To be a stronger book, we would’ve needed to see more of Rafi’s complicated inner life: To see him as a troubled orphan moving from the sublime to the ridiculous — from his parents’ utmost care to being a second-degree citizen in his coarse uncle’s house. Despite being special and enjoying extraordinary mental and psychic powers, Rafi is still human. Part of his credibility as a role model is to show his human weakness and confusion, then his bravery in facing them. Aren’t these parts of every human’s life? More importantly, these are parts of every adolescent’s life.
It would have been useful to see Rafi learn to control his unique talents, because they are perhaps his real threat. I would have loved to see less relation to the Holy Scriptures, not that they are not valid, but that the wisdom in them cannot be fully grasped except in a life-time journey. I would have loved to see an open end to this story. After Rafi uncovers the secret of the magical sands and saves Taj Mahal and avenges his parents’ murder, he returns to the village and manages to grab the unemployed youth from the café, providing them with jobs!
An open end with a new challenge would have been more credible.
…in his short talk at the book-signing party, Khaled said that he would always be what he was. For him, writing had been a dream — to do it, he knew he would face opposition. But what he knew and taught Rafi to do was to eliminate “the impossible,” God willing.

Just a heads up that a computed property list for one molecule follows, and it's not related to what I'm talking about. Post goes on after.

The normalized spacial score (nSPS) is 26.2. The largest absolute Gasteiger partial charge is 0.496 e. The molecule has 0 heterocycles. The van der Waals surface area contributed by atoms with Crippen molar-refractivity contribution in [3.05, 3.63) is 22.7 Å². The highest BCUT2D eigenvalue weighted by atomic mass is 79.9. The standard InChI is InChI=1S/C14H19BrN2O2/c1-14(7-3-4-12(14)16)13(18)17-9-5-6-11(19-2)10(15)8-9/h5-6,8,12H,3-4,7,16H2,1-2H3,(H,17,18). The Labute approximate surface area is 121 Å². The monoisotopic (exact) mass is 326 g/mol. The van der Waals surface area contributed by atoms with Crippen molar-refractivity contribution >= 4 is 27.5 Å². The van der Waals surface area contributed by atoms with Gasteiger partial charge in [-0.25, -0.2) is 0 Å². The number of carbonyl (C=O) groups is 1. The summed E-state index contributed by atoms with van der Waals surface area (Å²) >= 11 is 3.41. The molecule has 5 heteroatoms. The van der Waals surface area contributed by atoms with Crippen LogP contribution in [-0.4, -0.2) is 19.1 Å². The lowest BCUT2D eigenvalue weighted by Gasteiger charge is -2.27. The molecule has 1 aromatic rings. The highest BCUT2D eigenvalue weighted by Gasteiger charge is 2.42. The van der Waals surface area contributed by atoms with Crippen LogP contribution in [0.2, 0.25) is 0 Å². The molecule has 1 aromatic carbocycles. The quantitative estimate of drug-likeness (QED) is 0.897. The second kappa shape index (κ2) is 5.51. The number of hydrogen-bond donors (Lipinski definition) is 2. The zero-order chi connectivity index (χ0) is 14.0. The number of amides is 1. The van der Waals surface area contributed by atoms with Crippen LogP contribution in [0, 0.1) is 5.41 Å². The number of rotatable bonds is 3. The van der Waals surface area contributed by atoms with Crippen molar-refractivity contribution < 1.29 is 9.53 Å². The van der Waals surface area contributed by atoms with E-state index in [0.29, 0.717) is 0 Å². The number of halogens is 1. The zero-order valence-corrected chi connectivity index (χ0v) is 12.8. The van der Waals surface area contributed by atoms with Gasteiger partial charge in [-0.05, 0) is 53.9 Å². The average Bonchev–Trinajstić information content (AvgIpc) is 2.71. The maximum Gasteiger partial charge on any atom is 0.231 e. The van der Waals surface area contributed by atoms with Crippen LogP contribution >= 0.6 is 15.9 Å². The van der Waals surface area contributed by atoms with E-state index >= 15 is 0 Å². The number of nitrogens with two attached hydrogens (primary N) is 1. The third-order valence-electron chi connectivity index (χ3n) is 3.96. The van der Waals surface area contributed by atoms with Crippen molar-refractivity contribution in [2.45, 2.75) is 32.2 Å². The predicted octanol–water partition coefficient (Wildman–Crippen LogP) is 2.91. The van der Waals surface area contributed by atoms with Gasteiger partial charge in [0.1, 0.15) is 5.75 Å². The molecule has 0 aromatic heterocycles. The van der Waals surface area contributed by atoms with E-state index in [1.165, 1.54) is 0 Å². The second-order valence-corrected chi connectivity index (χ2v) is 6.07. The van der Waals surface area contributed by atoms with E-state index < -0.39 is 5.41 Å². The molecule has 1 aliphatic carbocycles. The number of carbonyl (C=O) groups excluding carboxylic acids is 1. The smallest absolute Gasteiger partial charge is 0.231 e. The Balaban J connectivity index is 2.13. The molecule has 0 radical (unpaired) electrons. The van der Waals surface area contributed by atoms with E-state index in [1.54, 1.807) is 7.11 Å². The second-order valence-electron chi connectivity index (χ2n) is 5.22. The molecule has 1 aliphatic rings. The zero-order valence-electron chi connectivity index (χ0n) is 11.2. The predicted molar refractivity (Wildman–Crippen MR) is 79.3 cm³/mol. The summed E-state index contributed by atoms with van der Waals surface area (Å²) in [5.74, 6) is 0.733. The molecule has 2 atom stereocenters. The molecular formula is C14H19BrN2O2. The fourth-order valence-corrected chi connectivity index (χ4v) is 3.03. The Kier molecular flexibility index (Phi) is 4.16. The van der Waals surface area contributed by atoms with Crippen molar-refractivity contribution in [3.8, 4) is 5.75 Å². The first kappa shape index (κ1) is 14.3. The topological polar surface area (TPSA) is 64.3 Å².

Answering the earlier question: Can a religious preacher and a social reformer like Amr Khaled turn into a novelist? Well, in his short talk at the book-signing party, Khaled said that he would always be what he was. For him, writing had been a dream — to do it, he knew he would face opposition. But what he knew and taught Rafi to do was to eliminate “the impossible,” God willing.
Rafi Barakat is modeled as more than a novel. Rafi is a star whose maker hopes to make him a role model for a younger generation. I would not be surprised to see the novel turn into a movie, a series, a cartoon, or to see souvenirs of Rafi everywhere. Whether you agree with Amr Khaled or not, Rafi Barakat could be his new project to preach to a promising generation that has not yet been severally defeated.
All translations Mona Elnamoury.
Dr. Mona Elnamoury is a lecturer at the faculty of Arts, English Dept., Tanta University. She also teaches at the MSA in the faculty of Languages and Translation, and has translated Ursula LeGuin into Arabic and is part of the Seshat continous creative writing workshop and storytelling project. She also writes.